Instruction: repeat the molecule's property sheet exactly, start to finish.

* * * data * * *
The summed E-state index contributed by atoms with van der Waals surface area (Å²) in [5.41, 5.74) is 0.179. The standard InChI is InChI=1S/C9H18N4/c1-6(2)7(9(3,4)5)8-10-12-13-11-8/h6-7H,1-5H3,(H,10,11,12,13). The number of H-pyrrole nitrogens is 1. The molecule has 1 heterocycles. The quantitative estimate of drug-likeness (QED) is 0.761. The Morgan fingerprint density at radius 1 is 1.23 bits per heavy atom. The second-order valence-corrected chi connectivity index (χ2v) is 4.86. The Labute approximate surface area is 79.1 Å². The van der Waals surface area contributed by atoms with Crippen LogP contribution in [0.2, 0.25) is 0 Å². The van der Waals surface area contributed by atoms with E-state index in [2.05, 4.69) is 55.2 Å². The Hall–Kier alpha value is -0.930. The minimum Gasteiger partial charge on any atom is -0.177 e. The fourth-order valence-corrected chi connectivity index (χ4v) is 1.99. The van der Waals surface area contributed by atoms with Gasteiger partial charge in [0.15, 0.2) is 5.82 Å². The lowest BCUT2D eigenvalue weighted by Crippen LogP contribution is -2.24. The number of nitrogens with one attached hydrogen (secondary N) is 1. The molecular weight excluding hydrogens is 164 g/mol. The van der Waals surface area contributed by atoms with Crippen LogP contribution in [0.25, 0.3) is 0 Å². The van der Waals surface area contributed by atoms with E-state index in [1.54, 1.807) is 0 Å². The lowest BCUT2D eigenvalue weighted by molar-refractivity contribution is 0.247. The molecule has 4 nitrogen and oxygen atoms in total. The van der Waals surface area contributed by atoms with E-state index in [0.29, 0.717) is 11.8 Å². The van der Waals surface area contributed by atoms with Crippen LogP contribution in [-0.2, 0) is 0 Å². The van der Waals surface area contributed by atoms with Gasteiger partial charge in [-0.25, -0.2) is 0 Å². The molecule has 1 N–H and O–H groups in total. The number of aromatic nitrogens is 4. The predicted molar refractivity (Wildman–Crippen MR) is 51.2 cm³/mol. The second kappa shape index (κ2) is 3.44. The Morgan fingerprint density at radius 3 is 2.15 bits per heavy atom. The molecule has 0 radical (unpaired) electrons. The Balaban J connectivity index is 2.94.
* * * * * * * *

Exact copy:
The summed E-state index contributed by atoms with van der Waals surface area (Å²) in [5.41, 5.74) is 0.179. The standard InChI is InChI=1S/C9H18N4/c1-6(2)7(9(3,4)5)8-10-12-13-11-8/h6-7H,1-5H3,(H,10,11,12,13). The number of H-pyrrole nitrogens is 1. The molecule has 1 heterocycles. The quantitative estimate of drug-likeness (QED) is 0.761. The Morgan fingerprint density at radius 1 is 1.23 bits per heavy atom. The second-order valence-corrected chi connectivity index (χ2v) is 4.86. The Labute approximate surface area is 79.1 Å². The van der Waals surface area contributed by atoms with Crippen LogP contribution in [0.2, 0.25) is 0 Å². The van der Waals surface area contributed by atoms with E-state index in [2.05, 4.69) is 55.2 Å². The Hall–Kier alpha value is -0.930. The minimum Gasteiger partial charge on any atom is -0.177 e. The fourth-order valence-corrected chi connectivity index (χ4v) is 1.99. The van der Waals surface area contributed by atoms with Gasteiger partial charge in [0.15, 0.2) is 5.82 Å². The lowest BCUT2D eigenvalue weighted by Crippen LogP contribution is -2.24. The number of nitrogens with one attached hydrogen (secondary N) is 1. The molecular weight excluding hydrogens is 164 g/mol. The van der Waals surface area contributed by atoms with Crippen LogP contribution in [0.25, 0.3) is 0 Å². The van der Waals surface area contributed by atoms with E-state index in [1.54, 1.807) is 0 Å². The lowest BCUT2D eigenvalue weighted by molar-refractivity contribution is 0.247. The molecule has 4 nitrogen and oxygen atoms in total. The van der Waals surface area contributed by atoms with E-state index in [0.29, 0.717) is 11.8 Å². The van der Waals surface area contributed by atoms with Crippen LogP contribution in [-0.2, 0) is 0 Å². The van der Waals surface area contributed by atoms with Gasteiger partial charge in [-0.25, -0.2) is 0 Å². The molecule has 1 N–H and O–H groups in total. The number of aromatic nitrogens is 4. The predicted molar refractivity (Wildman–Crippen MR) is 51.2 cm³/mol. The second kappa shape index (κ2) is 3.44. The Morgan fingerprint density at radius 3 is 2.15 bits per heavy atom. The molecule has 0 radical (unpaired) electrons. The Balaban J connectivity index is 2.94.